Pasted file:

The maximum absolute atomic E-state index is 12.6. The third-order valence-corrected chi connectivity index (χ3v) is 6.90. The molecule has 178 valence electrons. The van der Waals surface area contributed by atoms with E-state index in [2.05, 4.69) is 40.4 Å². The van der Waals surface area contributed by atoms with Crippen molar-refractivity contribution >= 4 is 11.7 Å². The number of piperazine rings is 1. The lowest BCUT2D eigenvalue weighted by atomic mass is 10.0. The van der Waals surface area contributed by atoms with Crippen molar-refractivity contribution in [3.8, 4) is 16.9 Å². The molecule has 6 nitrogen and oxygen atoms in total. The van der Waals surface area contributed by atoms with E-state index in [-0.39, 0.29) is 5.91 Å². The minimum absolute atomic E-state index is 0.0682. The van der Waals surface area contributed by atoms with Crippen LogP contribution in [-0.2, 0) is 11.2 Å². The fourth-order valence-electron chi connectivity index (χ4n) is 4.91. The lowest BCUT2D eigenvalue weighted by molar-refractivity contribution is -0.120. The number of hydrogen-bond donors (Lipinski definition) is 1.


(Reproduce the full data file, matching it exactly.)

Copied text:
The maximum absolute atomic E-state index is 12.6. The third-order valence-corrected chi connectivity index (χ3v) is 6.90. The molecule has 178 valence electrons. The van der Waals surface area contributed by atoms with E-state index in [2.05, 4.69) is 40.4 Å². The van der Waals surface area contributed by atoms with Crippen molar-refractivity contribution >= 4 is 11.7 Å². The number of piperazine rings is 1. The lowest BCUT2D eigenvalue weighted by atomic mass is 10.0. The van der Waals surface area contributed by atoms with Crippen molar-refractivity contribution in [3.8, 4) is 16.9 Å². The molecule has 6 nitrogen and oxygen atoms in total. The van der Waals surface area contributed by atoms with E-state index in [-0.39, 0.29) is 5.91 Å². The minimum absolute atomic E-state index is 0.0682. The van der Waals surface area contributed by atoms with Crippen LogP contribution in [-0.2, 0) is 11.2 Å². The fourth-order valence-electron chi connectivity index (χ4n) is 4.91. The lowest BCUT2D eigenvalue weighted by molar-refractivity contribution is -0.120. The number of hydrogen-bond donors (Lipinski definition) is 1.